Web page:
Carbon black refers to engineered carbon nanoparticles that are fused together to form unique 3-dimensional aggregates. Carbon black, in its pure form, is a fine black powder. It is produced by partial burning and pyrolysis of oil residues or natural gas at high temperatures under controlled process conditions. Carbon black is different from charcoal. Carbon black has a complex particulate structure that is formed in a gas phase produced from fully pyrolyzed hydrocarbons at high temperatures. Charcoal is produced by the pyrolysis of wood or other carbonaceous materials at lower temperatures and is in bulk or milled powder form. Due to their structural and morphological differences, they have distinctly different performances.
Carbon black is usually made from hydrocarbon oils, e.g., refined coal tar or heavy petroleum oil, or natural gas. Hydrocarbons derived from recycled tires, and biomass, e.g., wood, etc., are gaining increasing attention as sustainable sources of feedstock.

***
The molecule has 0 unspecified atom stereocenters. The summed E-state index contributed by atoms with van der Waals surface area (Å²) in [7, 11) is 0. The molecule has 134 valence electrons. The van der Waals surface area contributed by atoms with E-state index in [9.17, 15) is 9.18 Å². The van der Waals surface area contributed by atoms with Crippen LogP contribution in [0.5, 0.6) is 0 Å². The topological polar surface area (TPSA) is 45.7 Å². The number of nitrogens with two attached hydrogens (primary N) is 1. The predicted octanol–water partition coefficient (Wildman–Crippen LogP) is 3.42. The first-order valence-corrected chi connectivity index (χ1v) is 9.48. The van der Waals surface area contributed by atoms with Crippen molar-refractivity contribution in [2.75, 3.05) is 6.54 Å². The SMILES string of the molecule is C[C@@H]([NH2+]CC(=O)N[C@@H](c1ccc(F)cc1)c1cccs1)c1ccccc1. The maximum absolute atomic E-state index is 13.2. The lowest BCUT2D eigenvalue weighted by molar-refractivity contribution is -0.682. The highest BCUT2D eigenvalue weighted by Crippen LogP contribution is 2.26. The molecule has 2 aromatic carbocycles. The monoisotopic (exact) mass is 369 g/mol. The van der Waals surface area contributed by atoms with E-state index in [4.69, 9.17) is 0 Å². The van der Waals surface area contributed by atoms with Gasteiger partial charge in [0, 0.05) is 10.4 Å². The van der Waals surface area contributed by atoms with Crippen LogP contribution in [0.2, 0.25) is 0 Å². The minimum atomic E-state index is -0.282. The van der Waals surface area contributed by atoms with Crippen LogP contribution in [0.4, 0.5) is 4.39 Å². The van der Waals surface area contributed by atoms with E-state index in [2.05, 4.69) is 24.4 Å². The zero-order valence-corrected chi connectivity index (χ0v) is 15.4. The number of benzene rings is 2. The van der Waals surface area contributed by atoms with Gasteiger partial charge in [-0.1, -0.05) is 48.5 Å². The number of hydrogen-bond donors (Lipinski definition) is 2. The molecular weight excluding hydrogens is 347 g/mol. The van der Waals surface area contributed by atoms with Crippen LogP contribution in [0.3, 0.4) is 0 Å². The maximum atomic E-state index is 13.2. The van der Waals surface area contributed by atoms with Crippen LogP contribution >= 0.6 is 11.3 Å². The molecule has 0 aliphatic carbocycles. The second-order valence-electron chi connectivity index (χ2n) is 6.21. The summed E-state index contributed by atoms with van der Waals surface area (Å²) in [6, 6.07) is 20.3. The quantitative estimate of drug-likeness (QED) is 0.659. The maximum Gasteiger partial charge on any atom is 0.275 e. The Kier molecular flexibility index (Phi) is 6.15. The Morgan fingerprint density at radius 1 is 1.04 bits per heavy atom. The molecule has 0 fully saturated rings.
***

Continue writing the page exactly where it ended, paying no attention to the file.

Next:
Carbon black is a vital component in making many of the products we use every day strong, appealing, durable and safe. Some of these solutions include tires, automotive weatherstrip and belts, plastic parts, coatings, inks and sealants. For example, tires without reinforcing carbon black would not run over 100 miles. As a pigment, carbon black offers desired color strength for applications ranging from electronic enclosures to automotive coatings, and household appliances. Carbon black imparts UV durability to rubber and plastic goods to ensure their service life for a few decades. As an electrically conductive additive, carbon black renders insulative rubber and plastic materials antistatic, electrodissipative or conductive to provide safety and protection, and thereby reliability for mining, electronic packaging, and wire and cable applications, to name a few.